Marta Bertolaso, University Campus Bio-Medico of Rome (Italy) | web
Simplicity in Biological Complexity: the Case of Cancer
Stefan Böschen, RWTH Aachen (Germany) | web
Indicator Politics: reducing complexities while using epistemic tactics of problem-invention
Stephen Blundell, University of Oxford (UK) | web
Complexity and emergent simplicity in quantum materials
Talia Dan-Cohen, Washington University in St. Louis (US) | web
The Uses of Complexity in Anthropology
Richard Dawid, Stockholms Universitet (Sweden) | web
Simplicity, Fundamentality and Effectiveness
Volker Grimm, Helmholtz Centre for Environmental Research (Germany) | web
Per aspera ad astra: ecology’s way to simplicity has to embrace complexity
Robert Harlander, RWTH Aachen (Germany) | web
Simplicity vs. Complexity in Theoretical Particle Physics
Beate Heinemann, DESY Freiburg (Germany) | web
Detecting LHC Collisions: A Complex Endeavour
Johannes Lenhard, Universität Bielefeld (Germany) | web
Elephant and Ant. Complexity, Prediction, and Modeling Strategy
Michael Stöltzner, University of South Carolina (US) | web
Simplicities and Complexities in Particle Physics
Thomas Vogt, University of South Carolina (US) | web
Simplicities & Complexities in Chemistry – the Languages of Vague Ideas
In addition, we will hold 27 contributed talks distributed in three parallel sessions and one award talk.
The organising committee invites participants from sciences and from philosophy, history, sociology of physics/science, as well as anyone else who may be interested. In order to register for this conference, please email your name and affiliation to lhc.epistemology[at]uni-wuppertal.de by 1 May 2019. Registration is free. Please note that you are responsible for arranging your own travel and accommodation. The number of participants is limited. Registration will be confirmed.
All submitted abstracts will also automatically be considered for the ‘Simplicities & Complexities Essay Competition’. (If you do not want your abstract to be considered for this competition, please indicate this through EasyChair at the time of application.) From the list of applicants selected to give contributing talks, a shortlist of the six best submissions will be determined. These six finalists enter the final round of the Essay Competition. They will be contacted by February 15th, and asked to submit a 3000-5000-word essay before April 15th. One winner will be chosen and announced in the first week of May. This winner will receive the following prizes:
- Instead of a regular contributing talk, the winner will present their essay during a longer, public ‘Award Lecture’ (at some point during the conference)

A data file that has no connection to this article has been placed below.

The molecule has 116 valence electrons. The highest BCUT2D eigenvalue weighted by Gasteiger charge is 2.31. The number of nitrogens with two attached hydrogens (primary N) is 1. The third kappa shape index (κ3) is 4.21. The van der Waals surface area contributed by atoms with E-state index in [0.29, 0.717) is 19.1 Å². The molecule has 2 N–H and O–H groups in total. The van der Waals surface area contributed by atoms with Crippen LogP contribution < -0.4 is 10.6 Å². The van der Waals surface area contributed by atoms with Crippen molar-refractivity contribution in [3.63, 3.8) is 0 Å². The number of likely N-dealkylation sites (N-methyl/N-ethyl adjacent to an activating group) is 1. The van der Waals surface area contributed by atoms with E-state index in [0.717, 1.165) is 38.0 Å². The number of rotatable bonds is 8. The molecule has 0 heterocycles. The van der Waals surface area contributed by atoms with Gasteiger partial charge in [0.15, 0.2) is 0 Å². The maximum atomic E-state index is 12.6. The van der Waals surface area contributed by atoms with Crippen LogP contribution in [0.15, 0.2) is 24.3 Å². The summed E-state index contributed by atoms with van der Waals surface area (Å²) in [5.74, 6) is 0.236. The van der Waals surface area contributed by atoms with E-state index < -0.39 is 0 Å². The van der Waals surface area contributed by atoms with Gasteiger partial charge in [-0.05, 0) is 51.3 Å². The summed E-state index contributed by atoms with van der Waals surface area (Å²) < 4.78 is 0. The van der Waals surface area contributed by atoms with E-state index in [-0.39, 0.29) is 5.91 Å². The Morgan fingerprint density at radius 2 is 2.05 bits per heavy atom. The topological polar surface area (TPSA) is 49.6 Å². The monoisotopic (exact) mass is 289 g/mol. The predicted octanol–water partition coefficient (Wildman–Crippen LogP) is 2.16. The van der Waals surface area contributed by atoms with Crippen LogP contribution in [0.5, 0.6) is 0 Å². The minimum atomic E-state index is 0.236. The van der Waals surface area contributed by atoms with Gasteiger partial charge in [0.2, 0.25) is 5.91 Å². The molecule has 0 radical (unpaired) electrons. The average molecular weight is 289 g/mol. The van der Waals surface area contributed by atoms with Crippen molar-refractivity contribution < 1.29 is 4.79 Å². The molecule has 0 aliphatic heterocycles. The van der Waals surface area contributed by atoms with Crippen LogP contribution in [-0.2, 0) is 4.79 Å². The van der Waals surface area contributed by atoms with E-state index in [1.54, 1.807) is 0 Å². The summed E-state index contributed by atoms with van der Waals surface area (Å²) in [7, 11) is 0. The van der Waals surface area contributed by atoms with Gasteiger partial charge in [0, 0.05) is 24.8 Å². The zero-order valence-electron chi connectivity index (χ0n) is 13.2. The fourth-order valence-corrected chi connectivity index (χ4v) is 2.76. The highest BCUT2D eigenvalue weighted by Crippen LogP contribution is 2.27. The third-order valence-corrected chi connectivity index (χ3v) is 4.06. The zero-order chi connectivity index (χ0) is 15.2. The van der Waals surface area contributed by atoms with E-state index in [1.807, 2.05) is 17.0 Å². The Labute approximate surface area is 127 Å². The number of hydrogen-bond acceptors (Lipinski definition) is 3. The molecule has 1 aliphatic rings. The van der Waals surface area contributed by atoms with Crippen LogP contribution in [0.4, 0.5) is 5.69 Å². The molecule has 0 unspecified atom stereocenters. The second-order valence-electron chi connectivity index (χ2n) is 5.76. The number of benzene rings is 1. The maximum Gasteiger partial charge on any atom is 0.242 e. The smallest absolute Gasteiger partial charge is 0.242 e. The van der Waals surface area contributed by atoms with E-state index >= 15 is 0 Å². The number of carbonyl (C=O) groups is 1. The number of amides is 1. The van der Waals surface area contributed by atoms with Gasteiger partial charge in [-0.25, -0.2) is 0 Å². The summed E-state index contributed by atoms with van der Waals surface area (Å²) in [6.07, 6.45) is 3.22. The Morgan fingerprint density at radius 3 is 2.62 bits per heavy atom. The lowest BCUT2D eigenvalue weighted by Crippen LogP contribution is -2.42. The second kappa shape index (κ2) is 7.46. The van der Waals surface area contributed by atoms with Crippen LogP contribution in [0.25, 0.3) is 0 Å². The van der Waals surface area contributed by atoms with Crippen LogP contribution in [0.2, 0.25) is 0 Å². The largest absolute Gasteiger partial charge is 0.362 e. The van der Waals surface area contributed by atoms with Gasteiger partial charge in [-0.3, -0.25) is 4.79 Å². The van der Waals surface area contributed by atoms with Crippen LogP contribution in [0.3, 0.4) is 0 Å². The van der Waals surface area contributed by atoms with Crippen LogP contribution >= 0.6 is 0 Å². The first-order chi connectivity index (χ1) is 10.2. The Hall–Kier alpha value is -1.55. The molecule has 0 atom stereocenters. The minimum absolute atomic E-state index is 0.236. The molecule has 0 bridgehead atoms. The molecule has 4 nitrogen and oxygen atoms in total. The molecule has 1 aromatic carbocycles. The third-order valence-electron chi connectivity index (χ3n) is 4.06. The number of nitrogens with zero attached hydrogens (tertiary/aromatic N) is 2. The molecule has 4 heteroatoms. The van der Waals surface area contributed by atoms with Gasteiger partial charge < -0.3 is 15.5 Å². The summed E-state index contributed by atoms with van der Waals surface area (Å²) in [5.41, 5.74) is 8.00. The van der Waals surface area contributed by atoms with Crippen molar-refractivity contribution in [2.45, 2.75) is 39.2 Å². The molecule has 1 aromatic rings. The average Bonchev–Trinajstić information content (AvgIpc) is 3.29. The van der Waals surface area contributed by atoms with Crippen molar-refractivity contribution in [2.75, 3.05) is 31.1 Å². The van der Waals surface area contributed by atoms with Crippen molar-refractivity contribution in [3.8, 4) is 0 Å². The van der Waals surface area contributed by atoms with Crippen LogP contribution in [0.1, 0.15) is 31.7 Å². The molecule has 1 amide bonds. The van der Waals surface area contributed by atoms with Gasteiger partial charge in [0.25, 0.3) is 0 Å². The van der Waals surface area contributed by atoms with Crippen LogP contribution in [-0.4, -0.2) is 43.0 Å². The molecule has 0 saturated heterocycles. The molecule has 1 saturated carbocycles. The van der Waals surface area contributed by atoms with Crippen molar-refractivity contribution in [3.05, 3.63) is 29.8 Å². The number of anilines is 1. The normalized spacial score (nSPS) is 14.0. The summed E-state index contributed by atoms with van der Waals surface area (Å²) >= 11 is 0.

- Reimbursement of travel and hotel costs (total up to 500€)
Please note that once shortlisted you are guaranteed to speak at the Conference (either as a regular contributing speaker, or, in case of the winner, as the Award-winning Public Speaker).
Practical Information and Location Details
The venue of the conference is the Universitätsclub Bonn, Konviktstraße 9, 53113 Bonn.
The following airports are nearby:
Cologne-Bonn. Intercontinental airport.
Take the Airport bus SB60 to Bonn and get off at "Bonn Markt".
A taxi - airport to Universityclub Bonn - about 45€.
Düsseldorf. Third-largest intercontinental airport in Germany.
0h50 by RE (i.e. Regional Express, the least expensive trains) to Bonn Hauptbahnhof (central station)
Frankfurt (am Main). Largest intercontinental airport in Germany.
1h40 by RE (i.e. Regional Express, the least expensive trains) to Bonn Hauptbahnhof (central station) or 0h45 by ICE (more expensive than RE, and are best booked in advance to reduce costs) to "Bonn / Siegburg" and continue with the Metro line 66 to "Bertha-von-Suttner-Platz."
A taxi from "Bonn / Siegburg" is about 30€.
The general schedule can be found here, the schedule for the parallel talks can be found here. A more detailed schedule including a booklet of abstracts can be found here.
This workshop is organized by the DFG and FWF-funded research unit "Epistemology of the LHC".
- Cristin Chall (University of Bonn)
- Dennis Lehmkuhl (University of Bonn)
- Niels Martens (RWTH Aachen)
- Martina Merz (University of Klagenfurt)
- Miguel Ángel Carretero Sahuquillo (University of Wuppertal)
- Gregor Schiemann (University of Wuppertal)
- Michael Stöltzner (University of South Carolina)
For further information, please contact lhc.epistemology[at]uni-wuppertal.de